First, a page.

Cost-effectiveness of micafungin as an alternative to fluconazole empiric treatment of suspected ICU-acquired candidemia among patients with sepsis: A model simulation

School of Public Health and Health Sciences, University of Massachusetts, Arnold House, Amherst, MA 01003, USA.
Critical care (London, England) (Impact Factor: 4.48). 07/2009; 13(3):R94. DOI: 10.1186/cc7924
Source: PubMed


Recent epidemiologic literature indicates that candidal species resistant to azoles are becoming more prevalent in the face of increasing incidence of hospitalizations with candidemia. Echinocandins, a new class of antifungal agents, are effective against resistant candidal species. As delaying appropriate antifungal coverage leads to increased mortality, we evaluated the cost-effectiveness of 100 mg daily empiric micafungin (MIC) vs. 400 mg daily fluconazole (FLU) for suspected intensive care unit-acquired candidemia (ICU-AC) among septic patients.
We designed a decision model with inputs from the literature in a hypothetical 1000-patient cohort with suspected ICU-AC treated empirically with either MIC or FLU or no treatment accompanied by a watchful waiting strategy. We examined the differences in the number of survivors, acquisition costs of antifungals, and lifetime costs among survivors in the cohort under each scenario, and calculated cost per quality adjusted life year (QALY). We conducted Monte Carlo simulations and sensitivity analyses to determine the stability of our estimates.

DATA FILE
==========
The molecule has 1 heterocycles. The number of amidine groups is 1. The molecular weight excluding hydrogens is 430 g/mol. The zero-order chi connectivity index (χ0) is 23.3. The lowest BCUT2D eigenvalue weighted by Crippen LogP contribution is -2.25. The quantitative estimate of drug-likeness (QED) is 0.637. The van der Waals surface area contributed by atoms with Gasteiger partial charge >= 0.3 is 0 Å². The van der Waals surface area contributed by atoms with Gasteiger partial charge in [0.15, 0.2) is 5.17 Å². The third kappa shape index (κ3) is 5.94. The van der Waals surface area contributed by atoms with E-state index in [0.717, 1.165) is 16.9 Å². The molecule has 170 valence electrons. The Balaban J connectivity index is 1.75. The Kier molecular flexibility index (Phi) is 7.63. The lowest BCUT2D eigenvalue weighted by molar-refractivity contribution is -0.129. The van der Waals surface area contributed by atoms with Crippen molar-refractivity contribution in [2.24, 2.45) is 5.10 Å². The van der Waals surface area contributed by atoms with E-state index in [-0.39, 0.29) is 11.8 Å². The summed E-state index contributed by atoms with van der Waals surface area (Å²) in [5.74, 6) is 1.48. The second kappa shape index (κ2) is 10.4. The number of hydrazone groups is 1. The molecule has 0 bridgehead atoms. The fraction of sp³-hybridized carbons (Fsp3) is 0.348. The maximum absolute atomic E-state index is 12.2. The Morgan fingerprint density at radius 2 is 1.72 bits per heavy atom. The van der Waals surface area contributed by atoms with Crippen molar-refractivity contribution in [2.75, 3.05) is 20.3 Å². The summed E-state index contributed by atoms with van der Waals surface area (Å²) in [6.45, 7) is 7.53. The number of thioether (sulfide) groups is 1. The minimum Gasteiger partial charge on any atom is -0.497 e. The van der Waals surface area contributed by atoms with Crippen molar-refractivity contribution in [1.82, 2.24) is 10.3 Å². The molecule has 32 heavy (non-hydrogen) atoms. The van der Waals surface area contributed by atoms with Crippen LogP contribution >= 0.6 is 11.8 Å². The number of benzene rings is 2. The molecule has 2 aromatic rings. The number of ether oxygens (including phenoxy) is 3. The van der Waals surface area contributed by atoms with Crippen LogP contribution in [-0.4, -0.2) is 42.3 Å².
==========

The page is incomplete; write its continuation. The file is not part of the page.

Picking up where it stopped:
In the base case analysis, assuming ICU-AC attributable mortality of 0.40 and a 52% relative risk reduction in mortality with appropriate timely therapy, compared with FLU (total deaths 31), treatment with MIC (total deaths 27) would result in four fewer deaths at an incremental cost/death averted of $61,446. Similarly, in reference case, incremental cost-effectiveness of MIC over FLU was $34,734 (95% confidence interval $26,312 to $49,209) per QALY. The estimates were most sensitive to the QALY adjustment factor and the risk of candidemia among septic patients.
Given the increasing likelihood of azole resistance among candidal isolates, empiric treatment of ICU-AC with 100 mg daily MIC is a cost-effective alternative to FLU.

Download full-text


Available from: PubMed Central · License: CC BY
  • Source
    • "Whether anidulafungin is cost-effective more than fluconazole needs to be further analyzed. In a model with inputs from the literature in a hypothetical 1000-patient cohort with suspected ICU-acquired invasive candidosis (ICU-AC) treated empirically with either micafungin or fluconazole or no treatment accompanied by a watchful waiting strategy, treatment of suspected ICU-AC (for fluconazole-resistant Candida spp.) with the echinocandin at a dose of 100 mg daily was a cost-effective alternative compared with 400 mg daily FLU or observation alone [80]. "
    [Show abstract] [Hide abstract]